With a tax-deferred Health Savings Account (HSA), you put your gross paycheck dollars in tax-free to pay medical expenses. Let’s keep with the same example of a $100 doctor’s bill.

Paycheck =$134
Taxes (25%) = $0
Net Income to your HSA = $134
Doctor’s Bill = $100
Leftover = $34 (for your next appointment)

With just one doctor’s appointment, you can already see why an HSA can be a huge benefit!


Top Plans & Accounts you Need to Maximize Tax Advantages


Health Savings Account

Overview and Benefits: This is typically an 80/20 plan that allows you to put in money tax-deferred. Once we hit our deductible, the plan pays 80% of the cost of the bill, and we’re responsible for 20%. Like a traditional health care plan, there are in and out of network out of pocket maximums for annual expenses. Additionally, each plan has a maximum annual family contribution you add in for all your health care expenses. The best news is that this account grows like a money market account, moves with you if you change employers, and doesn’t expire at the end of the year. You reap all the rewards without the worry.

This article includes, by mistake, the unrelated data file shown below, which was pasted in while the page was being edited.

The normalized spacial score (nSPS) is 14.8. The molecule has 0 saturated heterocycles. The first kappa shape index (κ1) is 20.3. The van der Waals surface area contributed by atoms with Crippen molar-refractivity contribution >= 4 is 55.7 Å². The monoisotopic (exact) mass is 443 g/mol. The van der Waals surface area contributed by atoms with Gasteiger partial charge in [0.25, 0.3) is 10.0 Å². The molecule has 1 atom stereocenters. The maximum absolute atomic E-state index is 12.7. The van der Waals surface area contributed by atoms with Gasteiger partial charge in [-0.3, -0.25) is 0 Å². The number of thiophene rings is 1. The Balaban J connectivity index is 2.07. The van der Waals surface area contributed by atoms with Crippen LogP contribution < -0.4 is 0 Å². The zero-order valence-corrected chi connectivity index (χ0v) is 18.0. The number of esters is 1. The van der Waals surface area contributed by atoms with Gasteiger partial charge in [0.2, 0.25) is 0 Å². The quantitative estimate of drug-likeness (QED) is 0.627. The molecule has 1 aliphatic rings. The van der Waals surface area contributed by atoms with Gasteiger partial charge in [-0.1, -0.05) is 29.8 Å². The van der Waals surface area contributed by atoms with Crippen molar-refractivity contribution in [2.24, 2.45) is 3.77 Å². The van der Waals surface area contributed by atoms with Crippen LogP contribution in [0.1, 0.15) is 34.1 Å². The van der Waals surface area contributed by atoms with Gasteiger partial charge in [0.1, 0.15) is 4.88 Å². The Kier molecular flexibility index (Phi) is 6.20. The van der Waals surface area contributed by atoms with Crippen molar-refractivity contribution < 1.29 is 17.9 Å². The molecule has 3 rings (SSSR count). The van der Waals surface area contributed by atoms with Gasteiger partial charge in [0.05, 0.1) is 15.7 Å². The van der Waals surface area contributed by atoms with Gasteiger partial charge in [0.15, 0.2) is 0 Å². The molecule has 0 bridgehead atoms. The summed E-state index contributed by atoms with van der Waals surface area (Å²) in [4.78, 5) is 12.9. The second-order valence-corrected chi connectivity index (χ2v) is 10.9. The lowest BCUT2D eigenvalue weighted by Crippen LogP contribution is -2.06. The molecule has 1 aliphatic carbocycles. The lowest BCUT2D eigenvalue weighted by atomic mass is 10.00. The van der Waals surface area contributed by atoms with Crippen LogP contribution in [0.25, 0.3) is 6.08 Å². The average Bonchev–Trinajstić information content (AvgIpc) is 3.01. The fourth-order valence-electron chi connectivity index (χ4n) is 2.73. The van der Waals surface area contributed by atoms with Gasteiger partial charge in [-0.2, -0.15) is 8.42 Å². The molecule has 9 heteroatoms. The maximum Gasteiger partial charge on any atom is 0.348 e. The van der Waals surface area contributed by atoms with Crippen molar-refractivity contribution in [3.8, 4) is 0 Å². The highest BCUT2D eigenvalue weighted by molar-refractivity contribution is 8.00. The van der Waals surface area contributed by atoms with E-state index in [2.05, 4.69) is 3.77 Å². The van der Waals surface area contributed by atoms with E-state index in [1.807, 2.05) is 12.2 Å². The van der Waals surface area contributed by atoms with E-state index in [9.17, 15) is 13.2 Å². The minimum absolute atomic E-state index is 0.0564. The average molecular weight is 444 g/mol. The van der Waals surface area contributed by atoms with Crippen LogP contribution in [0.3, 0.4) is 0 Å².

The cons: You’ll have a higher out of pocket deductible than some other plans, so you’ll need to be able to cover an upfront deductible of a few thousand dollars before the plan kicks in. You’ll get the tax break, so be sure to factor that into your calculations as you determine whether this is a good value for your family.


Flex Spending Account (FSA)


Another good option is to use a flex spending account if you decide the HSA plan isn’t for you. We used one of these for years with our low deductible plan. The plan covered 90% of expenses and we had a very low deductible for it to kick in. The tradeoff was that our monthly premiums were much higher, but we liked it because this kind of plan helped us plan our healthcare expenses.  We never had a huge bill to pay and we were still able to utilize an FSA for tax benefits.